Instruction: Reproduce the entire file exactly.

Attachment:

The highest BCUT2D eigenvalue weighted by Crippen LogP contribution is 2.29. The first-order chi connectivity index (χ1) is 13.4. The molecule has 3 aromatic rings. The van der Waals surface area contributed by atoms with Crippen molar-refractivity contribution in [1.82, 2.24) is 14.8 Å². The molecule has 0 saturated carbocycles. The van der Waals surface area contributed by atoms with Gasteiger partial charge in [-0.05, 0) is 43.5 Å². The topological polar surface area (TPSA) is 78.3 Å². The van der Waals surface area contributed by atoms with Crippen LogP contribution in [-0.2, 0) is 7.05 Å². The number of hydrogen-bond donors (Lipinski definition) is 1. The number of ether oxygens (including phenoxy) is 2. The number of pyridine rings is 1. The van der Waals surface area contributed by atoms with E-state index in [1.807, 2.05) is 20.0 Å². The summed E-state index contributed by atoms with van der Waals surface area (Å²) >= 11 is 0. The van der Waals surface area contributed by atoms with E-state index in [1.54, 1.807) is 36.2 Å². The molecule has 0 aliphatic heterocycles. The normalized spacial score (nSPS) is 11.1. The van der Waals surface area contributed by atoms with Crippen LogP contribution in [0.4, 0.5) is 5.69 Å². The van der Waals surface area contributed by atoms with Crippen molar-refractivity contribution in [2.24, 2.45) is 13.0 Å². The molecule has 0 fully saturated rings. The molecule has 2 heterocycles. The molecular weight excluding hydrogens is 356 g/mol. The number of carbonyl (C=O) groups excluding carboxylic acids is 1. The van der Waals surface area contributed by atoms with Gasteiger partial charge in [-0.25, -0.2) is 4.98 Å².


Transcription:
The highest BCUT2D eigenvalue weighted by Crippen LogP contribution is 2.29. The first-order chi connectivity index (χ1) is 13.4. The molecule has 3 aromatic rings. The van der Waals surface area contributed by atoms with Crippen molar-refractivity contribution in [1.82, 2.24) is 14.8 Å². The molecule has 0 saturated carbocycles. The van der Waals surface area contributed by atoms with Gasteiger partial charge in [-0.05, 0) is 43.5 Å². The topological polar surface area (TPSA) is 78.3 Å². The van der Waals surface area contributed by atoms with Crippen LogP contribution in [-0.2, 0) is 7.05 Å². The number of hydrogen-bond donors (Lipinski definition) is 1. The number of ether oxygens (including phenoxy) is 2. The number of pyridine rings is 1. The van der Waals surface area contributed by atoms with E-state index in [1.807, 2.05) is 20.0 Å². The summed E-state index contributed by atoms with van der Waals surface area (Å²) >= 11 is 0. The van der Waals surface area contributed by atoms with E-state index in [1.54, 1.807) is 36.2 Å². The molecule has 0 aliphatic heterocycles. The normalized spacial score (nSPS) is 11.1. The van der Waals surface area contributed by atoms with Crippen LogP contribution in [0.4, 0.5) is 5.69 Å². The van der Waals surface area contributed by atoms with Crippen molar-refractivity contribution in [2.24, 2.45) is 13.0 Å². The molecule has 0 fully saturated rings. The molecule has 2 heterocycles. The molecular weight excluding hydrogens is 356 g/mol. The number of carbonyl (C=O) groups excluding carboxylic acids is 1. The van der Waals surface area contributed by atoms with Gasteiger partial charge in [-0.25, -0.2) is 4.98 Å².